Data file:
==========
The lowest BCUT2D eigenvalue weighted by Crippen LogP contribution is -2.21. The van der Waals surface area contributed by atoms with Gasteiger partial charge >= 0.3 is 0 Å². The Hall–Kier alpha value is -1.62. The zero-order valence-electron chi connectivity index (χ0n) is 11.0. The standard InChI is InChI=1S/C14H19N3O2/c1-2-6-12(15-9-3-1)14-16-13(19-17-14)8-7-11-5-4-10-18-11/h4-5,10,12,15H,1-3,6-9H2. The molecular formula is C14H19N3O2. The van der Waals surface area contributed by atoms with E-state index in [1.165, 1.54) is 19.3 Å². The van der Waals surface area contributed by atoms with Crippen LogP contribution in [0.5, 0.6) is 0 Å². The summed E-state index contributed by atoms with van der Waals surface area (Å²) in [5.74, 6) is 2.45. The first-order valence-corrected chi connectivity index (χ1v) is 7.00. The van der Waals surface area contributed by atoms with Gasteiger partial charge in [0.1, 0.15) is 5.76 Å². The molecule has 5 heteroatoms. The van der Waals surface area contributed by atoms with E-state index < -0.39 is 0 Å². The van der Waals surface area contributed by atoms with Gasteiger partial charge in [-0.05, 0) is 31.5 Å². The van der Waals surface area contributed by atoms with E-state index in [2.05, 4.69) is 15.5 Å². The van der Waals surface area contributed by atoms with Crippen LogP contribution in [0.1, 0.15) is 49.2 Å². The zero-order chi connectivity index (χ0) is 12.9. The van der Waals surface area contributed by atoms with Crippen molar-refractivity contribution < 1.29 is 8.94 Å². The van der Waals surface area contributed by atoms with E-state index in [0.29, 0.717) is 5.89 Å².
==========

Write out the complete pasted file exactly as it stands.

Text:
The lowest BCUT2D eigenvalue weighted by Crippen LogP contribution is -2.21. The van der Waals surface area contributed by atoms with Gasteiger partial charge >= 0.3 is 0 Å². The Hall–Kier alpha value is -1.62. The zero-order valence-electron chi connectivity index (χ0n) is 11.0. The standard InChI is InChI=1S/C14H19N3O2/c1-2-6-12(15-9-3-1)14-16-13(19-17-14)8-7-11-5-4-10-18-11/h4-5,10,12,15H,1-3,6-9H2. The molecular formula is C14H19N3O2. The van der Waals surface area contributed by atoms with E-state index in [1.165, 1.54) is 19.3 Å². The van der Waals surface area contributed by atoms with Crippen LogP contribution in [0.5, 0.6) is 0 Å². The summed E-state index contributed by atoms with van der Waals surface area (Å²) in [5.74, 6) is 2.45. The first-order valence-corrected chi connectivity index (χ1v) is 7.00. The van der Waals surface area contributed by atoms with Gasteiger partial charge in [0.1, 0.15) is 5.76 Å². The molecule has 5 heteroatoms. The van der Waals surface area contributed by atoms with E-state index < -0.39 is 0 Å². The van der Waals surface area contributed by atoms with Gasteiger partial charge in [-0.05, 0) is 31.5 Å². The van der Waals surface area contributed by atoms with E-state index in [2.05, 4.69) is 15.5 Å². The van der Waals surface area contributed by atoms with Crippen LogP contribution in [0.1, 0.15) is 49.2 Å². The zero-order chi connectivity index (χ0) is 12.9. The van der Waals surface area contributed by atoms with Crippen molar-refractivity contribution < 1.29 is 8.94 Å². The van der Waals surface area contributed by atoms with E-state index in [0.29, 0.717) is 5.89 Å².